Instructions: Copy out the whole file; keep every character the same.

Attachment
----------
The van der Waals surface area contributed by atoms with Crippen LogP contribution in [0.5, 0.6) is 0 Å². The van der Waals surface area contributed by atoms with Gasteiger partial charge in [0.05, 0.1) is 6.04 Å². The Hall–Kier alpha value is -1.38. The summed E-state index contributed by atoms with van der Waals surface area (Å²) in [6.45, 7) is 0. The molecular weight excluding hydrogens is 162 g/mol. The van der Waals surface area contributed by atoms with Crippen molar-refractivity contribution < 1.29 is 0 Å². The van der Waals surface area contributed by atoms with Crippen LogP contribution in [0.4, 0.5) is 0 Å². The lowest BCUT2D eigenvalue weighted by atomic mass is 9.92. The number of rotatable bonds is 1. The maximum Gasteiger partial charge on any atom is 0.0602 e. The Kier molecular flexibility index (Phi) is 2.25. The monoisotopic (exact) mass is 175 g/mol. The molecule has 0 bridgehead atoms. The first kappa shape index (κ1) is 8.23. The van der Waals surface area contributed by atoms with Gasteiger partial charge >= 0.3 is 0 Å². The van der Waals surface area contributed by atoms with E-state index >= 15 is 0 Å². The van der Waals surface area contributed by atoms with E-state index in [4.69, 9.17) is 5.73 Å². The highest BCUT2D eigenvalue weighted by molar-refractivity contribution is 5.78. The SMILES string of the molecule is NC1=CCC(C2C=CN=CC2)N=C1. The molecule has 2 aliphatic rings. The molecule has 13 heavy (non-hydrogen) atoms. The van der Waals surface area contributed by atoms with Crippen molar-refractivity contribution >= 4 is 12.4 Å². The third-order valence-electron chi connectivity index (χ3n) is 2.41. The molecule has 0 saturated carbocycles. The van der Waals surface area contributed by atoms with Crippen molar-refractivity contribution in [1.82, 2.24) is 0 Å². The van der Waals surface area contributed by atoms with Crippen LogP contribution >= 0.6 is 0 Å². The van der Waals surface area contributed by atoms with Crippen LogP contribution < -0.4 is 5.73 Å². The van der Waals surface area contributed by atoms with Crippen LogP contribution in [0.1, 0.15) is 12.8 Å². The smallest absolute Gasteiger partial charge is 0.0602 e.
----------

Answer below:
The van der Waals surface area contributed by atoms with Crippen LogP contribution in [0.5, 0.6) is 0 Å². The van der Waals surface area contributed by atoms with Gasteiger partial charge in [0.05, 0.1) is 6.04 Å². The Hall–Kier alpha value is -1.38. The summed E-state index contributed by atoms with van der Waals surface area (Å²) in [6.45, 7) is 0. The molecular weight excluding hydrogens is 162 g/mol. The van der Waals surface area contributed by atoms with Crippen molar-refractivity contribution < 1.29 is 0 Å². The van der Waals surface area contributed by atoms with Crippen LogP contribution in [0.4, 0.5) is 0 Å². The lowest BCUT2D eigenvalue weighted by atomic mass is 9.92. The number of rotatable bonds is 1. The maximum Gasteiger partial charge on any atom is 0.0602 e. The Kier molecular flexibility index (Phi) is 2.25. The monoisotopic (exact) mass is 175 g/mol. The molecule has 0 bridgehead atoms. The first kappa shape index (κ1) is 8.23. The van der Waals surface area contributed by atoms with Gasteiger partial charge >= 0.3 is 0 Å². The van der Waals surface area contributed by atoms with E-state index >= 15 is 0 Å². The van der Waals surface area contributed by atoms with E-state index in [4.69, 9.17) is 5.73 Å². The highest BCUT2D eigenvalue weighted by molar-refractivity contribution is 5.78. The SMILES string of the molecule is NC1=CCC(C2C=CN=CC2)N=C1. The molecule has 2 aliphatic rings. The molecule has 13 heavy (non-hydrogen) atoms. The van der Waals surface area contributed by atoms with Crippen molar-refractivity contribution >= 4 is 12.4 Å². The third-order valence-electron chi connectivity index (χ3n) is 2.41. The molecule has 0 saturated carbocycles. The van der Waals surface area contributed by atoms with Crippen molar-refractivity contribution in [1.82, 2.24) is 0 Å². The van der Waals surface area contributed by atoms with Crippen LogP contribution >= 0.6 is 0 Å². The van der Waals surface area contributed by atoms with Crippen LogP contribution < -0.4 is 5.73 Å². The van der Waals surface area contributed by atoms with Crippen LogP contribution in [0.1, 0.15) is 12.8 Å². The smallest absolute Gasteiger partial charge is 0.0602 e.